But there is very little capacity to do this planning and the vast majority of people who are entitled to benefits , do not take them up. Age UK is urging anyone who may be entitled to claim benefits to call Age UK Advice free of charge on 0800 169 65 65, visit www.ageuk.org.uk/money or contact their local Age UK for further information and advice.

Each year up to £3.5bn of Pension Credit and Housing Benefit goes unclaimed by older people. On top of this, many who were getting these and other later life benefits, lose them as they fall off cliff-edges by taking their pension income in the wrong way.

The rules around Mixed Age Couples that came into force in May last year, now make these cliff edges more perilous to the finances of the poor. Many are being asked to walk a coastal path blindfolded.


The dashboard cannot solve problems, it can only give us the information to make decisions

I am increasingly frustrated by the noise that comes from the pension industry that continues to promote the pensions dashboard as a means of saving more.

The dashboard is a means to help people take good financial decisions but only in that it finds and displays the data that allows those decisions to be made with that data.

The pensions industry obsesses about what information the dashboard should display when it is quite clear what people are asking for. People want to see information on their pension savings in one place so they can use it to take decisions.

The dashboard cannot be expected to make those decisions nor can MAPS (even with TPAS and Pensions Wise inside) , help people to “turn pension pots into retirement plans”

Concluding a long and detailed blog on how notional pension income and benefits interact, Gareth Morgan wrote

Few advisers, whether financial or welfare rights, seem to adequately consider the value and impact of notional income from pension savings. Although sometimes complex mathematically, the effect on individual and family incomes and benefits can be substantial, and there are tools available to carry out the calculations.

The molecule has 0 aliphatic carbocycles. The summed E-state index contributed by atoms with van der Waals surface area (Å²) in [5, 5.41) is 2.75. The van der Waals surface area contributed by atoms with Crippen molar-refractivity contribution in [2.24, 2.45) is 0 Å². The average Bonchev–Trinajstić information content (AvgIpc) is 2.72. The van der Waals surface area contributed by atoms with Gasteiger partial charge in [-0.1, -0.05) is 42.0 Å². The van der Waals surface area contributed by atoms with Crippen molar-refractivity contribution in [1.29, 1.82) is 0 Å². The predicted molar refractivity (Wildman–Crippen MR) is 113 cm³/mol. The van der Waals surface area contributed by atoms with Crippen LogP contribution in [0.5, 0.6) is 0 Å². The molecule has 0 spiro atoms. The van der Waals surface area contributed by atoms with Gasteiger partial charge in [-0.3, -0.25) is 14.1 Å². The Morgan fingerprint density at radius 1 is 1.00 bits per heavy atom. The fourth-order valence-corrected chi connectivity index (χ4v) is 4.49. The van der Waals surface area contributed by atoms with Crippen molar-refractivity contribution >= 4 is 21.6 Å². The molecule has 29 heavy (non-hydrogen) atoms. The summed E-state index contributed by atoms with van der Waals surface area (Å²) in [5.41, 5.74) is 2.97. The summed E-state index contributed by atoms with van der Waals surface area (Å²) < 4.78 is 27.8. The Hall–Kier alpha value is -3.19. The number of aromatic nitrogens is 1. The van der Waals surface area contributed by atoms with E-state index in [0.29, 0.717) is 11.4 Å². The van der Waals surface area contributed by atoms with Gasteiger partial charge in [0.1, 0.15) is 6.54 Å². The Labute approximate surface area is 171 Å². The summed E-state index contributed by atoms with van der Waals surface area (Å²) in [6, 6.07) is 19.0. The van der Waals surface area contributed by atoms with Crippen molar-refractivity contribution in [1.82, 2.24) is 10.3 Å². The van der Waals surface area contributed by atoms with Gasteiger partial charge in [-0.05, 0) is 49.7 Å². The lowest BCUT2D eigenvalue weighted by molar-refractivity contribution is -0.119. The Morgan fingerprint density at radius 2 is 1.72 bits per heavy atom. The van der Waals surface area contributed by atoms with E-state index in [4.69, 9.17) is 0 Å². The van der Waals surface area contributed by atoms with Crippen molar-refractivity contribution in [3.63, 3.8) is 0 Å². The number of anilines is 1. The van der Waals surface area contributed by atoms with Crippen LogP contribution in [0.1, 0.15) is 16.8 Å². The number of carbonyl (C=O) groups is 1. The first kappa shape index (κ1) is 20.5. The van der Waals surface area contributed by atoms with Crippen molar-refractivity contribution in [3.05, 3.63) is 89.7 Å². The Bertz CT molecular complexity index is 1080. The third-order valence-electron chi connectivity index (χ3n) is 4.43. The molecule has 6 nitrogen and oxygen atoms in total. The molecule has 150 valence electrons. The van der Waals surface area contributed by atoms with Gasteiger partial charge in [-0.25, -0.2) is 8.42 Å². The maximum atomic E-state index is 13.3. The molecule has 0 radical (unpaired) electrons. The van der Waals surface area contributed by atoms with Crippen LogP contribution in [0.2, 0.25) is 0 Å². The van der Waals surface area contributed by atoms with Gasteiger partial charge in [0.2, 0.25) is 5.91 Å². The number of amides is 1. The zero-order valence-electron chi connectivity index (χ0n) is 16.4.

In particular, ensuring that prompt revaluations are taken into account following withdrawals of income or capital will be vital to ensure that correct benefits are paid.

The new rules for mixed-age couples make it likely that they will be more severely affected by the notional pension rules than those in other situations.

This note has shown that there are, in many cases, options and choices for those with pension savings. It is incumbent on advisers to understand those, and the consequences, and to make sure that their clients do as well.

For most people with low incomes and low capital, the dashboard will give them the information to populate modellers which can help them maximise their benefit entitlements and perhaps find extra income from assets such as their house. The dashboard may also give them the info  they need to  work out how much work they’ll have to do- to top up their “AgeWage”.

If this information is properly available to third party systems via APIs, then people like Gareth Morgan and me can build benefit tools that allow ordinary people to get their full benefit entitlement and access financial products as part of their retirement plan.

But without access to the information that dashboards should give us, it is a whole lot harder.